“All children, except one, grow up.” Peter Pan dwells in a magical world inhabited by Tinker Bell, Wendy, and Tiger Lily. Yet Neverland, like the moon, had a dark side, one the nonfictional Peter understood all too well.
For the past century, Peter Pan has appeared on international stages in animated and live action Disney productions. He even entered the ranks of Greek tragedy-along with Oedipus and Electra-via his association with a psychological disorder. Author James M. Barrie also left his imprint when he introduced a new feminine name. A young fan had christened Barrie “my Friendy,” but as she pronounced it “my Wendy,” he chose it for his protagonist.
The Peter Pan phenomena had its origin with a lost boy from the Scottish Highlands. James was the ninth of ten children born to an impoverished family. Tragedy descended when his older brother David, his mother’s favorite, died in a skating accident. Her consolation was David would forever retain his childhood innocence.
James had a high-pitched voice, five-foot stature, and described himself as “thin as a pencil but not so long.” In a nod to karmic compensation, he became an in-demand writer who befriended the Victorian literary lights: Robert Louis Stevenson, H. G. Wells, and Henry James. His marriage with actress Mary Ansell dissolved; she claimed it had never been consummated.
In 1892, in Kensington Gardens, James met the sons of Sylvia (aunt of author Daphne du Maurier) and Arthur Llewelyn Davies. The author’s fanciful tales of coral islands and castaways turned the park into a fairyland- one in which baby Peter could fly- and he became the adored Uncle Jim. He lavished on his adopted family luxuries they could not afford such as fabulous holidays abroad. Sylvia was captivated; Arthur, emasculated. The imagined adventures became Peter Pan, dedicated to his muses: “I made Peter Pan by rubbing the five of you violently together, as savages with two sticks produce a flame.” Fame and fortune followed; three-year-old Princess Margaret said of the author, “He is my greatest friend and I am his greatest friend.” The novel delighted millions, but the fairy dust was not shared by its literary namesake.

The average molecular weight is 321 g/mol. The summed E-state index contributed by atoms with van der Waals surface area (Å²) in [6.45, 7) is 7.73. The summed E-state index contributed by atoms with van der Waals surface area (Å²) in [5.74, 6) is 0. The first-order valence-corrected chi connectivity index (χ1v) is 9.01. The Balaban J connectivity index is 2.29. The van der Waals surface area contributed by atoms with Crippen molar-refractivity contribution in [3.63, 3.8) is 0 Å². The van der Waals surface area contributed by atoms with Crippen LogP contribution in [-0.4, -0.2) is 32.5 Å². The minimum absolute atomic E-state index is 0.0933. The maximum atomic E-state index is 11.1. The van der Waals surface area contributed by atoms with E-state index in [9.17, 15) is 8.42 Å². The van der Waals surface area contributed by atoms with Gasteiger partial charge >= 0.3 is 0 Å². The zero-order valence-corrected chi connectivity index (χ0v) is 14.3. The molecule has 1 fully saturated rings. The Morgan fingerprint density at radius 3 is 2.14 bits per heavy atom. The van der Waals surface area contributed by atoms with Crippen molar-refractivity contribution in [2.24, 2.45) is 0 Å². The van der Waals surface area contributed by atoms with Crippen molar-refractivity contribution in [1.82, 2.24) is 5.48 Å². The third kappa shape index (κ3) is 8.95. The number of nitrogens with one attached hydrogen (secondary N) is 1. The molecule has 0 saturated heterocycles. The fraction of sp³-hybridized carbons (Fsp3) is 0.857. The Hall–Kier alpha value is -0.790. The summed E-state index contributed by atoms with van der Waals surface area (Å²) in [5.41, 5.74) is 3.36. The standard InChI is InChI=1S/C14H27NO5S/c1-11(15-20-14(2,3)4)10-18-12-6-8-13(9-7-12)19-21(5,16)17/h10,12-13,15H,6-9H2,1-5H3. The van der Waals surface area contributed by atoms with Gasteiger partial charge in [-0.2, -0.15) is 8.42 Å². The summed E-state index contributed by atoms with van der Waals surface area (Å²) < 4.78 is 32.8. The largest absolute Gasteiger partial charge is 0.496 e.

Arthur succumbed to cancer at age forty-four, and Sylvia passed away from the same disease three years later. She left a hand-written will requesting that Jenny, the sister of the boys’ nanny, assume guardianship for her sons; allegedly, Barrie doctored the name Jenny to Jimmy. While some view the author as a godfather to the orphaned boys, others claim he subjected them to the dark underbelly of Neverland. The precursor to Peter Pan, The Little White Bird contains an erotic passage with a character named David that he delightedly disrobed. Another indication Barrie might have possessed cloven hoofs are suggestive photographs.
There was no happily ever after for the Llewelyn Davies brothers. George perished on the Western Front in World War I. Michael, (the model for the bronze statue of Peter Pan in Kensington Gardens), drowned in an Oxford lake in an apparent suicide pact with his homosexual lover. Jack died from lung disease. Before diving under a Tube train at Sloane Station, Peter burned all the letters from Uncle Jimmy to Michael claiming “They were too much.” He recalled, “What’s in a name! My God, what isn’t? If that boy so fatally committed to an arrestation of his development, had only been George, or Jack, or Michael, what miseries would have been spared me.” Peter never escaped what he called “that terrible masterpiece.”
Hovering over the man from the Highlands is the shadow of whether he was paternal or predatory. Perhaps a clue lies in the fact that Barrie and his arch-villain, Captain Hook, share the name James. Barrie wrote of the pirate what could serve as his own epitaph, “O man unfathomable.”